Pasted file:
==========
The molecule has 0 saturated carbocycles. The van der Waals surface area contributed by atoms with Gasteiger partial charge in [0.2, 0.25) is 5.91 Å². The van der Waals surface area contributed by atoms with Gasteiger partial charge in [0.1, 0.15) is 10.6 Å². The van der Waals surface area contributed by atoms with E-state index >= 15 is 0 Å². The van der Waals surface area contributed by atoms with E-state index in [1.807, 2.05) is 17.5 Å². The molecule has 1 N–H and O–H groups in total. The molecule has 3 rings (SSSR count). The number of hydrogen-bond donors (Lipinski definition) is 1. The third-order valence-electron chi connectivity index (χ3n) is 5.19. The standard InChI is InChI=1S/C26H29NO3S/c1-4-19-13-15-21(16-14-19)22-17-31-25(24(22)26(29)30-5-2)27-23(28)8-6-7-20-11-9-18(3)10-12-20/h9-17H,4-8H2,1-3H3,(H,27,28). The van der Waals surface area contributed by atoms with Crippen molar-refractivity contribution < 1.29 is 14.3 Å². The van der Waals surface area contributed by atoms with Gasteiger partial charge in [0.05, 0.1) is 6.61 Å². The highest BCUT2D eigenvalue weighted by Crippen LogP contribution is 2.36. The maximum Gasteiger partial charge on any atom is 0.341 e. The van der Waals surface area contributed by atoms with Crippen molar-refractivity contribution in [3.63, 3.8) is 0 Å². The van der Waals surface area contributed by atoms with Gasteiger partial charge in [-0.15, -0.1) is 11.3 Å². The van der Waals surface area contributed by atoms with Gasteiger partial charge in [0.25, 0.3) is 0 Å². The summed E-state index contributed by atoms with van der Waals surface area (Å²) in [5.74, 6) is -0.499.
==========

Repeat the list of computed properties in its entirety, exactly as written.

The molecule has 0 saturated carbocycles. The van der Waals surface area contributed by atoms with Gasteiger partial charge in [0.2, 0.25) is 5.91 Å². The van der Waals surface area contributed by atoms with Gasteiger partial charge in [0.1, 0.15) is 10.6 Å². The van der Waals surface area contributed by atoms with E-state index >= 15 is 0 Å². The van der Waals surface area contributed by atoms with E-state index in [1.807, 2.05) is 17.5 Å². The molecule has 1 N–H and O–H groups in total. The molecule has 3 rings (SSSR count). The number of hydrogen-bond donors (Lipinski definition) is 1. The third-order valence-electron chi connectivity index (χ3n) is 5.19. The standard InChI is InChI=1S/C26H29NO3S/c1-4-19-13-15-21(16-14-19)22-17-31-25(24(22)26(29)30-5-2)27-23(28)8-6-7-20-11-9-18(3)10-12-20/h9-17H,4-8H2,1-3H3,(H,27,28). The van der Waals surface area contributed by atoms with Crippen molar-refractivity contribution < 1.29 is 14.3 Å². The van der Waals surface area contributed by atoms with Gasteiger partial charge in [0.05, 0.1) is 6.61 Å². The highest BCUT2D eigenvalue weighted by Crippen LogP contribution is 2.36. The maximum Gasteiger partial charge on any atom is 0.341 e. The van der Waals surface area contributed by atoms with Crippen molar-refractivity contribution in [3.63, 3.8) is 0 Å². The van der Waals surface area contributed by atoms with Gasteiger partial charge in [-0.15, -0.1) is 11.3 Å². The van der Waals surface area contributed by atoms with Gasteiger partial charge in [0.25, 0.3) is 0 Å². The summed E-state index contributed by atoms with van der Waals surface area (Å²) in [5.74, 6) is -0.499.